Sunday, December 26, 2010

into the virtual void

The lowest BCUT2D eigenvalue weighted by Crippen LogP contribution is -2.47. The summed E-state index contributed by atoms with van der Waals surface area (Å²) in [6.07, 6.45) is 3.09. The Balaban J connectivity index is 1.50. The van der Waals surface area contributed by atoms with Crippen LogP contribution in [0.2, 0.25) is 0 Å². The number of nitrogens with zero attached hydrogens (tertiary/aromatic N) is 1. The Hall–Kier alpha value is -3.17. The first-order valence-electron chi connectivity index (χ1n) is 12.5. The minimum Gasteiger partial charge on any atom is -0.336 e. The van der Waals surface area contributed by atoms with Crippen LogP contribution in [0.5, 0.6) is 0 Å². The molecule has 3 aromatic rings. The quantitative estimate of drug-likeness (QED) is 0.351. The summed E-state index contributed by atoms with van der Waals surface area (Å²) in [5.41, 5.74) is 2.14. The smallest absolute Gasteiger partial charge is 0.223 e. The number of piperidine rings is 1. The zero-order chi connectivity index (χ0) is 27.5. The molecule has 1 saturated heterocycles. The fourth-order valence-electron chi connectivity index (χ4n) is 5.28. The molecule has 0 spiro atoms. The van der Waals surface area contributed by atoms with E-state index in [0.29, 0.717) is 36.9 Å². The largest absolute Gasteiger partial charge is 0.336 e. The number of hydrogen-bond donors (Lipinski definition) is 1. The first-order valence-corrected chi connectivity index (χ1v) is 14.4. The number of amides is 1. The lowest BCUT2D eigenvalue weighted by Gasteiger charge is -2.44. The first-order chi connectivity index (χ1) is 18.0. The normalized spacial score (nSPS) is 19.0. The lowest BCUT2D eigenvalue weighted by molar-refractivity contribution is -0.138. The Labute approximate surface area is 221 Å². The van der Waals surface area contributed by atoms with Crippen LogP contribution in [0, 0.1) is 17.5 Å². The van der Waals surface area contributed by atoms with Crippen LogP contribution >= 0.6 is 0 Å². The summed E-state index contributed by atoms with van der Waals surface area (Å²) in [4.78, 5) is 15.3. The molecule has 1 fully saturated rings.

I wonder how many posts it will take before I can conjure one legitimate comment from somewhere on the planet, in any language, and without explicit invitation begging for validation? If I were to let loose with a slew of naughty, raunchy words, dub them keywords, would the SEO gods and goddesses, the SEO daemons, vouchsafe to reward me with visitations from kindred spirits? And would such visitation(s) (the Visitation, one of the mysteries of the Rosary, a mystery that salutes hospitality, radical hospitality) be meaningful in any real way, or merely cyber-community masquerading as touching me/them/you in some undefined but visceral, vital way? Too many words, too many syllables. So, into the virtual void, I tap tap tap upon the ivory keys of an off-white keyboard, wondering again that if I typed a string of sex sex sex sex sex sex [that secular pseudo-sacrament that knows no bounds] ad infinitum ahem sex sex sex sex someone in the former Soviet Union or one of its satellites would sneak a peak here and either smirk or confess or more likely instantly skip off to somewhere more scintillating, at least more graphic, photos, images, flash, kazow, kapow, firework crackle of pleasure's boulevards. Wasn't Pinocchio exiled to Pleasure Island? How hellish Disney made it, a Puritan streak running from Nathaniel Hawthorne straight to Anaheim or Orlando, not in bloom or in bloom, take your pick. If I write enough words, enough topics -- say, from Moby-Dick to the San Francisco Giants, from Central Park to Kazakhstan, someone's bell is bound to chime, someone's solipsism is apt to be tickled, don't you think? Speaking of thinking (or thinking of speaking), neurologists inform us that thinking and feeling go hand in hand, they are indivisible, so take that [insert vocative comma here] Mr. Descartes. And therefore as St. Stephen's Day or Boxing Day draws to a close, at least in some time zones, cue up the old anthem of the son, the Saint Stephen ode that the Grateful Dead sang out, the hymn to the sun, as night falls in swirling wintry wolf-whistle wind in the northern climes.

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